How to write emails that students will read | AUA Blog
Director of Marketing, Communications and Operations
Invisible Grail Limited
There are countless blogs about how to get people to read your emails. A quick Google search brings up over 300 million results. That’s quite a bit of sifting, especially if you’re looking to reach a very specific audience like your students.
If you work in a university the likelihood is you’ll be trying to capture their attention with important information that you need them to read, so how do you get your emails opened, read and noticed?
The big picture
Before we get to the detail, it’s worth taking a moment to think about the big picture: the words you choose to paint this are a crucial part of shaping the conversation you have with each student and will contribute to their experience of feeling part of the wider University community.
It’s a big thought for an email about, say, library opening hours, yet every message promises another moment that, over time, creates a connection between the university and student.
Their experience of your University started when they researched, chose and applied to you, and it will continue for many more years as alumni. So consider all the words, metaphors and images that brought them here in the first place. Does what you have to say sustain this connection, even in the subtlest way, or does it risk becoming transactional?
This is the big picture, and it’s one worth returning to from time to time. By continuing a narrative picture throughout your students’ journey with you, your connection with them during and beyond their studies will be all the stronger.
The practical part
Whilst the big picture is an important starting point, there are some practical steps you can use to help get your emails read.
Depending on layout, an email inbox generally shows about 60 characters in a subject line, and this is even less (around 25-30 characters) for a mobile. So being concise is important.
Writing to a constraint isn’t always easy. You might find it helpful to try writing what you’d like to say in 12-18 words, then pinpoint your 6 key words and rework your subject line around this.
Aim of the email: to encourage students to take part and represent the University at your upcoming open days, and champion all aspects of university life to potential students and their parents.
12-18 words: Take part in the University’s upcoming open days and be a champion for your University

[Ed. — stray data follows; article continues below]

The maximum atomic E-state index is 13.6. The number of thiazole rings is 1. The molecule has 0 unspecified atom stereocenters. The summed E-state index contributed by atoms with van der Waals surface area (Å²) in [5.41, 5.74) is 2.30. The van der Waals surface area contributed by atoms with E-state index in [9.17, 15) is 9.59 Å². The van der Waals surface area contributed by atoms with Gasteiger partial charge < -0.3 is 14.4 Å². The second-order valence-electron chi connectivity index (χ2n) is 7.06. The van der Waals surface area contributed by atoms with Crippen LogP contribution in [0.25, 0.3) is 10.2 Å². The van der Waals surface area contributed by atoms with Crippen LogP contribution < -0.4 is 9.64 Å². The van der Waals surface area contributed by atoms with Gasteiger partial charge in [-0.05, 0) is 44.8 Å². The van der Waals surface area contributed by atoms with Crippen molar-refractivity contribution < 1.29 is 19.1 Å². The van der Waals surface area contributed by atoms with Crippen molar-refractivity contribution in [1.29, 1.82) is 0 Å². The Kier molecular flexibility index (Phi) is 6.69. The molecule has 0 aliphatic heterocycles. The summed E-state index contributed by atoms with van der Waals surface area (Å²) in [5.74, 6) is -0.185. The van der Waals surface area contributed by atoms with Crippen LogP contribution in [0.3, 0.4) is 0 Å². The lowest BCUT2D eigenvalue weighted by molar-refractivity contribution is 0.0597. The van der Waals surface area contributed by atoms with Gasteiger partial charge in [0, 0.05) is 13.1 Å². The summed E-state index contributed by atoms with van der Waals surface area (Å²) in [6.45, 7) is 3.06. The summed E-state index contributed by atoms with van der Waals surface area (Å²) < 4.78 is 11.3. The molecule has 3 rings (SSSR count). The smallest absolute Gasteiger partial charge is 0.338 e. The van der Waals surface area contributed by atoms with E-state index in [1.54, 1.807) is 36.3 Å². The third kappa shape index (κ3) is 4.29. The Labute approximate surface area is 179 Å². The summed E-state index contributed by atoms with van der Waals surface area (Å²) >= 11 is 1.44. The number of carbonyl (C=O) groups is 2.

Subject line: Be a champion, join our Open Day team (37 characters)
In the unlikely event that your emails are misfiled, your subject line also needs to act as your flag bearer. Remember to include keywords that will make it easier for students to find.
Say what you mean and mean what you say
One of the easiest traps every writer falls into is hiding key messages under extra fluff. Fluff to make the message clearer, softer, friendlier or more palatable.
Don’t be afraid of your message; if you have something important to say, make sure you say it and can recognise it as powerfully as you would want your reader to.
One way to keep your message clear is to imagine you are writing it for someone who has no prior experience or knowledge of what you’re telling them. Writing your message in this way will give you a stripped-back launch pad to add to before you move on to the next point…
Keep it human
Once you have the bones of your message, this is where you bring the humanity into it. Often we can forget that we’re writing to another person, who might read your email on a bus or in the library, at 4am or noon. When reading it, they will bring with them all the experiences and emotions of their day. Being able to recognise the humanity behind your words is at the heart of connecting your message to your reader.
Connect across your university
Circling back to the bigger picture, consider how your message fits in with all the other emails that are sent to students from all corners of the university. Can they recognise a common narrative in the language, approach or tone across all these emails?
Not all messages will be exciting all time, but this final thought is about enveloping your students at every possible moment in language – friendly, helpful, authoritative but kind if needed – that will slowly build their connection to this place they call home.